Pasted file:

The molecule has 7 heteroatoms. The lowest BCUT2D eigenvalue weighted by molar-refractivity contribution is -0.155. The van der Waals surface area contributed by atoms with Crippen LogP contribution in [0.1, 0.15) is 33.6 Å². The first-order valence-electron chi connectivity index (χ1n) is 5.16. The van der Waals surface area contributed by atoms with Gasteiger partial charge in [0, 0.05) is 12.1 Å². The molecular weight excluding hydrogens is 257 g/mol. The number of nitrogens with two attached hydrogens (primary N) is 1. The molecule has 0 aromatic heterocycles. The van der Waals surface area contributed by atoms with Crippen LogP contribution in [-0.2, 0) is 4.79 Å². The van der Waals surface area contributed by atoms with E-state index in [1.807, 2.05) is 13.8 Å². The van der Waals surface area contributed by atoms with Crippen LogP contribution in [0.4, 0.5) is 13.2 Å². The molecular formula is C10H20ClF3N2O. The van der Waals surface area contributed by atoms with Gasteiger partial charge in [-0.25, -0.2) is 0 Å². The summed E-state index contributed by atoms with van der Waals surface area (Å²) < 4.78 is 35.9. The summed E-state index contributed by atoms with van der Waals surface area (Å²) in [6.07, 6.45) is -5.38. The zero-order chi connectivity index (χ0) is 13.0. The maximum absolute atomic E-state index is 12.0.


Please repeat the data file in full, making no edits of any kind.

The molecule has 7 heteroatoms. The lowest BCUT2D eigenvalue weighted by molar-refractivity contribution is -0.155. The van der Waals surface area contributed by atoms with Crippen LogP contribution in [0.1, 0.15) is 33.6 Å². The first-order valence-electron chi connectivity index (χ1n) is 5.16. The van der Waals surface area contributed by atoms with Gasteiger partial charge in [0, 0.05) is 12.1 Å². The molecular weight excluding hydrogens is 257 g/mol. The number of nitrogens with two attached hydrogens (primary N) is 1. The molecule has 0 aromatic heterocycles. The van der Waals surface area contributed by atoms with Crippen LogP contribution in [-0.2, 0) is 4.79 Å². The van der Waals surface area contributed by atoms with E-state index in [1.807, 2.05) is 13.8 Å². The van der Waals surface area contributed by atoms with Crippen LogP contribution in [0.4, 0.5) is 13.2 Å². The molecular formula is C10H20ClF3N2O. The van der Waals surface area contributed by atoms with Gasteiger partial charge in [-0.25, -0.2) is 0 Å². The summed E-state index contributed by atoms with van der Waals surface area (Å²) < 4.78 is 35.9. The summed E-state index contributed by atoms with van der Waals surface area (Å²) in [6.07, 6.45) is -5.38. The zero-order chi connectivity index (χ0) is 13.0. The maximum absolute atomic E-state index is 12.0.